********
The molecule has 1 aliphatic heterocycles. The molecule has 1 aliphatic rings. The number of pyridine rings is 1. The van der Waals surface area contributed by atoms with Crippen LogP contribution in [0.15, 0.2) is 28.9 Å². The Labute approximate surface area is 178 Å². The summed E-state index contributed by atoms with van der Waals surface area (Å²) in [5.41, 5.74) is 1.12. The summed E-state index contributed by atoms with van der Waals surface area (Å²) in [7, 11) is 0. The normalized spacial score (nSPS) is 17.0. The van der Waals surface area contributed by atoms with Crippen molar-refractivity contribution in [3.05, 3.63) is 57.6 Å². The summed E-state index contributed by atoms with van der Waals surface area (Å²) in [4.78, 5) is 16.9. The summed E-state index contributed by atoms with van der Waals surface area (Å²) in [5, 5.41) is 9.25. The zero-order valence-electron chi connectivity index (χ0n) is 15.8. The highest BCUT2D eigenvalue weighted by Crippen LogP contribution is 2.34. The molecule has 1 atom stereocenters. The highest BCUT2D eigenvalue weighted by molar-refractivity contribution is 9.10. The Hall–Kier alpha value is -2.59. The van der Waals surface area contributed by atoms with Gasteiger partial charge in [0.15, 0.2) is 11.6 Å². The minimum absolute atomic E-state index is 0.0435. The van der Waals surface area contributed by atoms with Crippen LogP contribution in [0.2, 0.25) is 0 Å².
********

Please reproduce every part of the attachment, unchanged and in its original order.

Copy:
The molecule has 1 aliphatic heterocycles. The molecule has 1 aliphatic rings. The number of pyridine rings is 1. The van der Waals surface area contributed by atoms with Crippen LogP contribution in [0.15, 0.2) is 28.9 Å². The Labute approximate surface area is 178 Å². The summed E-state index contributed by atoms with van der Waals surface area (Å²) in [5.41, 5.74) is 1.12. The summed E-state index contributed by atoms with van der Waals surface area (Å²) in [7, 11) is 0. The normalized spacial score (nSPS) is 17.0. The van der Waals surface area contributed by atoms with Crippen molar-refractivity contribution in [3.05, 3.63) is 57.6 Å². The summed E-state index contributed by atoms with van der Waals surface area (Å²) in [4.78, 5) is 16.9. The summed E-state index contributed by atoms with van der Waals surface area (Å²) in [5, 5.41) is 9.25. The zero-order valence-electron chi connectivity index (χ0n) is 15.8. The highest BCUT2D eigenvalue weighted by Crippen LogP contribution is 2.34. The molecule has 1 atom stereocenters. The highest BCUT2D eigenvalue weighted by molar-refractivity contribution is 9.10. The Hall–Kier alpha value is -2.59. The van der Waals surface area contributed by atoms with Gasteiger partial charge in [0.15, 0.2) is 11.6 Å². The minimum absolute atomic E-state index is 0.0435. The van der Waals surface area contributed by atoms with Crippen LogP contribution in [0.2, 0.25) is 0 Å².